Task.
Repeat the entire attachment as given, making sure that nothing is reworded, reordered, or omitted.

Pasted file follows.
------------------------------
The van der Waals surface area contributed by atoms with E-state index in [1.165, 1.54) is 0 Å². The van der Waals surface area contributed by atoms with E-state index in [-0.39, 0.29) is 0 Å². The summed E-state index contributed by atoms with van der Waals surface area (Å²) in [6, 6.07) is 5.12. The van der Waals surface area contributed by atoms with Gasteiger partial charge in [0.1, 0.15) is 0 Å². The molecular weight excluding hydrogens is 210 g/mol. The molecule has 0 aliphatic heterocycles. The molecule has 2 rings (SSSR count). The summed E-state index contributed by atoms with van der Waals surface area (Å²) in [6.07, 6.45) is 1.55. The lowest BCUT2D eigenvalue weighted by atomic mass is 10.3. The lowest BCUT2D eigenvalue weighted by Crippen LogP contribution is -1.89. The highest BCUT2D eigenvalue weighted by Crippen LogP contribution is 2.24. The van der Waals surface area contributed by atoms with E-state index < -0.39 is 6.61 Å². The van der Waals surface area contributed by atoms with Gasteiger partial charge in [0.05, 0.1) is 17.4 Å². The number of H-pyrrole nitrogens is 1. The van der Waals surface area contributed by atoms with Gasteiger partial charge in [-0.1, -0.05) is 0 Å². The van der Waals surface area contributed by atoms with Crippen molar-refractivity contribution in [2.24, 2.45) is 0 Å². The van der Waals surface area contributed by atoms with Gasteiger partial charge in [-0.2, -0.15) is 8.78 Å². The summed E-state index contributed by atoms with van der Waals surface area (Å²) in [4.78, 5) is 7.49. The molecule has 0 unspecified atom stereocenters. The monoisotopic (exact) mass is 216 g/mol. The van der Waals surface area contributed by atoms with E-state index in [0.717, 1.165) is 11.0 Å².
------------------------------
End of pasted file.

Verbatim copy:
The van der Waals surface area contributed by atoms with E-state index in [1.165, 1.54) is 0 Å². The van der Waals surface area contributed by atoms with E-state index in [-0.39, 0.29) is 0 Å². The summed E-state index contributed by atoms with van der Waals surface area (Å²) in [6, 6.07) is 5.12. The van der Waals surface area contributed by atoms with Gasteiger partial charge in [0.1, 0.15) is 0 Å². The molecular weight excluding hydrogens is 210 g/mol. The molecule has 0 aliphatic heterocycles. The molecule has 2 rings (SSSR count). The summed E-state index contributed by atoms with van der Waals surface area (Å²) in [6.07, 6.45) is 1.55. The lowest BCUT2D eigenvalue weighted by atomic mass is 10.3. The lowest BCUT2D eigenvalue weighted by Crippen LogP contribution is -1.89. The highest BCUT2D eigenvalue weighted by Crippen LogP contribution is 2.24. The van der Waals surface area contributed by atoms with E-state index < -0.39 is 6.61 Å². The van der Waals surface area contributed by atoms with Gasteiger partial charge in [0.05, 0.1) is 17.4 Å². The number of H-pyrrole nitrogens is 1. The van der Waals surface area contributed by atoms with Gasteiger partial charge in [-0.1, -0.05) is 0 Å². The van der Waals surface area contributed by atoms with Crippen molar-refractivity contribution in [2.24, 2.45) is 0 Å². The van der Waals surface area contributed by atoms with Gasteiger partial charge in [-0.2, -0.15) is 8.78 Å². The summed E-state index contributed by atoms with van der Waals surface area (Å²) in [4.78, 5) is 7.49. The molecule has 0 unspecified atom stereocenters. The monoisotopic (exact) mass is 216 g/mol. The van der Waals surface area contributed by atoms with E-state index in [0.717, 1.165) is 11.0 Å².